Plenty of memes and essays tell Facebookers, tweeters, and readers to live in the moment. In general, it’s good advice for a satisfying and contented life. However, learning about and understanding the stories of a certain place and people who lived and are living in that geographic locale add depth to our existence.
Digging into that knowledge and sifting through facts and opinions of researchers, writers, and folks who call that landscape home connects current residents more solidly to their chosen spot on the planet. Understanding place requires a happy balance between living in this moment and connecting to its past.
High Plains Public Radio Readers Book Club provides another opportunity to grasp intricacies of life on the Great Plains with this fall’s theme, Borders and Becoming. Participants explore three novels, Cather’s classic My Antonia, Sonia Nazario’s non-fiction Enrique’s Journey, and Dave Egger’s modern fiction What Is the What about the Lost Boys of the Sudan. Each text expands knowledge about this world we call home.
This online book club is unique in its effort to connect people who share a common landscape with its resulting concerns. Those who get involved can opt to create local clubs that permit face- to-face conversations as well go online to develop bonds with distant residents of our region. The electronic forum offers guided prompts and opportunities to respond to fellow readers’ reactions.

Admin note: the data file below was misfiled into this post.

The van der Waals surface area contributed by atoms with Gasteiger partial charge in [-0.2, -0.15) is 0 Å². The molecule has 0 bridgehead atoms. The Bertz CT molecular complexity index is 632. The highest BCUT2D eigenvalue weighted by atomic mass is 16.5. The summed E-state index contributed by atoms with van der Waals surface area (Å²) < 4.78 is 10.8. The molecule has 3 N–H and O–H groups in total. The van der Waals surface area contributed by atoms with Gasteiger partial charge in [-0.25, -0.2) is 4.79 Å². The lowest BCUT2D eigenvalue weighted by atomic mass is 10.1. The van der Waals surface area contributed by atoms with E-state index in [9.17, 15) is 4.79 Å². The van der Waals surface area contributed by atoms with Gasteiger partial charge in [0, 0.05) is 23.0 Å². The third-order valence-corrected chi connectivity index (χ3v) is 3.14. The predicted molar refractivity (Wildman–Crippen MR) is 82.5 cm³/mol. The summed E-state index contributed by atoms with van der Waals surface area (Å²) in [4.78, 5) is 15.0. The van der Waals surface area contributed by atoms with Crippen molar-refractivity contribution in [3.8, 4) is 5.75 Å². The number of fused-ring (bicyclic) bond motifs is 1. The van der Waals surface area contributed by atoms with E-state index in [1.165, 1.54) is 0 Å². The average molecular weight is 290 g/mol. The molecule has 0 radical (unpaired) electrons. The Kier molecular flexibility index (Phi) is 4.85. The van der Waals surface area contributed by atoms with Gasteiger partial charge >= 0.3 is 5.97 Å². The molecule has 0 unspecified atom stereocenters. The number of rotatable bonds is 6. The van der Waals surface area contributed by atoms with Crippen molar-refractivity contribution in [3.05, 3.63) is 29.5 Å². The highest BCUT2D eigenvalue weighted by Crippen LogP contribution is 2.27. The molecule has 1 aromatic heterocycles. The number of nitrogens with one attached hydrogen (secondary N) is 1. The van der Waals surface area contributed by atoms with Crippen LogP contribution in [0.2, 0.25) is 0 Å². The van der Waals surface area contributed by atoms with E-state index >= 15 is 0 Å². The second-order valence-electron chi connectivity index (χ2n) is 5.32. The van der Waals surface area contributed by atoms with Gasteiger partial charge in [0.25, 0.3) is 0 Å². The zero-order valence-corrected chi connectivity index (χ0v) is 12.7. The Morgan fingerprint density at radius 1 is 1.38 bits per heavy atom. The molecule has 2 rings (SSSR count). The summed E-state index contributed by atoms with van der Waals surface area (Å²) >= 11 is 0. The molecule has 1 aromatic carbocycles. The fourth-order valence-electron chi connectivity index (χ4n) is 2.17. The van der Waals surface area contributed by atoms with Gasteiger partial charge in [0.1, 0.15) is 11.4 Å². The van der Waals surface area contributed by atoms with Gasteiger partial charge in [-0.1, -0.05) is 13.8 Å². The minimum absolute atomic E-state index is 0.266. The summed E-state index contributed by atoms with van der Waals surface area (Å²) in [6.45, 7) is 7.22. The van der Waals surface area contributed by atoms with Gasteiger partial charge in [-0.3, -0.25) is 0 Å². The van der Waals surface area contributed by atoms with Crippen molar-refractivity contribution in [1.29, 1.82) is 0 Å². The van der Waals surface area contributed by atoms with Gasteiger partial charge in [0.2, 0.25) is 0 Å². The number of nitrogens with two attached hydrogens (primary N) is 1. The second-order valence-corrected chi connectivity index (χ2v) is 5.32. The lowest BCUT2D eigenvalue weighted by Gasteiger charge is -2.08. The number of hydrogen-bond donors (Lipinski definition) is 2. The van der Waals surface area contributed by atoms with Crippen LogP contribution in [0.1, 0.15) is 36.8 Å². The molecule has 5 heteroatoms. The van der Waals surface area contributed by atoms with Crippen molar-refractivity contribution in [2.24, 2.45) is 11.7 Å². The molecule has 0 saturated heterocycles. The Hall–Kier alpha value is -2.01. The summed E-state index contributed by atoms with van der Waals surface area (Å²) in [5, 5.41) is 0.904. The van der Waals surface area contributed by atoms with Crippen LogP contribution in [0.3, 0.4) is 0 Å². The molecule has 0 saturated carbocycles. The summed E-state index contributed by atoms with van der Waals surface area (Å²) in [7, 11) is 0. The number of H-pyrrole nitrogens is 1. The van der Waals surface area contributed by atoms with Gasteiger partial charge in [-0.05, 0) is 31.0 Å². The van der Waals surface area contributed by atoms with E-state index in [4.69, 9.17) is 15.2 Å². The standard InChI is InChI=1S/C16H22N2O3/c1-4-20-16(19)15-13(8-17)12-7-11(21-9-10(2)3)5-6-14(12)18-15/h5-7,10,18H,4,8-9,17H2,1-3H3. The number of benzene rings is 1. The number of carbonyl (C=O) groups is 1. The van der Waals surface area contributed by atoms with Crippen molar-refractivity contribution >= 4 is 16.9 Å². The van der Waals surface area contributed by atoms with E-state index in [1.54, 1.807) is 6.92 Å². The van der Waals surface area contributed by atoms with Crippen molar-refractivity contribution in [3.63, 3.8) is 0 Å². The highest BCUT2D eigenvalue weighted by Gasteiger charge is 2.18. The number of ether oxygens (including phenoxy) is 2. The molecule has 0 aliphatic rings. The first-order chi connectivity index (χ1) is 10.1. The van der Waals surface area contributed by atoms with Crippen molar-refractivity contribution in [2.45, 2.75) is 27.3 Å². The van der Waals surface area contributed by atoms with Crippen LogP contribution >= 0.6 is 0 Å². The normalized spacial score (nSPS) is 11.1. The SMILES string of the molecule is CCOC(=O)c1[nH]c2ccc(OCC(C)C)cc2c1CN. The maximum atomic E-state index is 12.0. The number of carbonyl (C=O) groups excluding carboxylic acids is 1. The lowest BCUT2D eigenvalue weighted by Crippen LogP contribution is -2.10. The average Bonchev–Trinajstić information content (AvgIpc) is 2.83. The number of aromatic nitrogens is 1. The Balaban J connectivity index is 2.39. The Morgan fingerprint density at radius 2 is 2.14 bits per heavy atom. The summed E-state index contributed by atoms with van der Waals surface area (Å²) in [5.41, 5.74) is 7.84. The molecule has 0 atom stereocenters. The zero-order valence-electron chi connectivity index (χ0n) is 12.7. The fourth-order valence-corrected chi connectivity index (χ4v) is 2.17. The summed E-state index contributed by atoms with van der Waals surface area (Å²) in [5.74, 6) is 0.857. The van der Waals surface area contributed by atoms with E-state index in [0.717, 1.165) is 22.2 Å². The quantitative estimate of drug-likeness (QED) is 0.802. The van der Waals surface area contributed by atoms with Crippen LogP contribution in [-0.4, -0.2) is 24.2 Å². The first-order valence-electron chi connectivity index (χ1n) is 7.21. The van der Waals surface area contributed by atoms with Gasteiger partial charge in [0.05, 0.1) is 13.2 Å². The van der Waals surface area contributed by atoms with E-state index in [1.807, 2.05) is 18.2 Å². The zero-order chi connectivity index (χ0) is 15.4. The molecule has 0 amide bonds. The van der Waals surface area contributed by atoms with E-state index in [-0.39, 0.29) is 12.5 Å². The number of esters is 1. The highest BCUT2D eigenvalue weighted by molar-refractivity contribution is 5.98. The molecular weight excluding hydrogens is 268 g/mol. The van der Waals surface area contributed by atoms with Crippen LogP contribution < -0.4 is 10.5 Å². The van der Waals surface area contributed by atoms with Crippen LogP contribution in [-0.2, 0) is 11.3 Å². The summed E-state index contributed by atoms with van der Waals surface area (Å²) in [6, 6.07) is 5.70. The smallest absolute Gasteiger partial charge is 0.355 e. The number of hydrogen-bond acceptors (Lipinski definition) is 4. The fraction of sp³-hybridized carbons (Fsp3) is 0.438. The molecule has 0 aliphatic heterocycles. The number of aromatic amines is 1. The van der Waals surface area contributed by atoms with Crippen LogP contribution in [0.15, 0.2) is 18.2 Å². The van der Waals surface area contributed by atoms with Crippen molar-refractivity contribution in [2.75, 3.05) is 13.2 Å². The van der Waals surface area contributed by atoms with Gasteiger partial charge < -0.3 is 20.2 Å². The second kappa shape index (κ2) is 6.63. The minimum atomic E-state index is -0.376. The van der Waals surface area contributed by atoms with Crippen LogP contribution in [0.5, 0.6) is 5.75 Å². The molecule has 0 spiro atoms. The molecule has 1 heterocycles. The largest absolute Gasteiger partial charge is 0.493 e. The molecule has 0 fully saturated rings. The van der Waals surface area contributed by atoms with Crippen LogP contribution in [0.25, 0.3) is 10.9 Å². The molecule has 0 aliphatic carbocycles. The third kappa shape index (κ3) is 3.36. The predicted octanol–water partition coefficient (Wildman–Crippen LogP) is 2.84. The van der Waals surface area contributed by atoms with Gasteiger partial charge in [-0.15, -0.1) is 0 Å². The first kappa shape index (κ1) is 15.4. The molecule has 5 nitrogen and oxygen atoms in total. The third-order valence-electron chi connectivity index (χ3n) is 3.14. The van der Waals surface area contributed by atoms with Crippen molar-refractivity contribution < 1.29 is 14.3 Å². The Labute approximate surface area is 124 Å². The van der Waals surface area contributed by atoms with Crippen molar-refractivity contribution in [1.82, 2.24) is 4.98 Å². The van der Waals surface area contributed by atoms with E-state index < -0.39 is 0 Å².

Last spring’s pilot struck a nerve with regional readers willing to share insights into what life in this particular place means. Contributors in the Texas and Oklahoma panhandles interacted with those in western Kansas and eastern Colorado. The posted comments offered plainsfolk a chance to see where their lives intersect and diverge in this specific geography. Because of the place-generated focus and efforts to connect regional residents to their own stories, those living on this ancient seabed better understand themselves.
The new program begins in August, so if you want to join the conversation, get online via the HPPR Facebook page or through High Plains Public Radio’s website. Read the information that guides book club members through the process and arrange to buy or borrow the texts well ahead of the discussions. It’s easier and more satisfying to join these exchanges when you’ve had time to process a book and think through points that resonated with you or that triggered a dropped jaw, “What the heck!”
It’s not a bad idea, to look at the last spring’s archived discussions to get an idea about others’ responses. Listen to the taped forum to hear that books evoke very different responses from readers even when they share a common environment.
This venue requires more than simple agreement. Our landscape and those who call it home are complex and trigger divergent opinions. The programming team creates an environment to share those thoughts and explore our common existence. Live the moment and accept the invite for a chance to find out more about your neighbors and your world.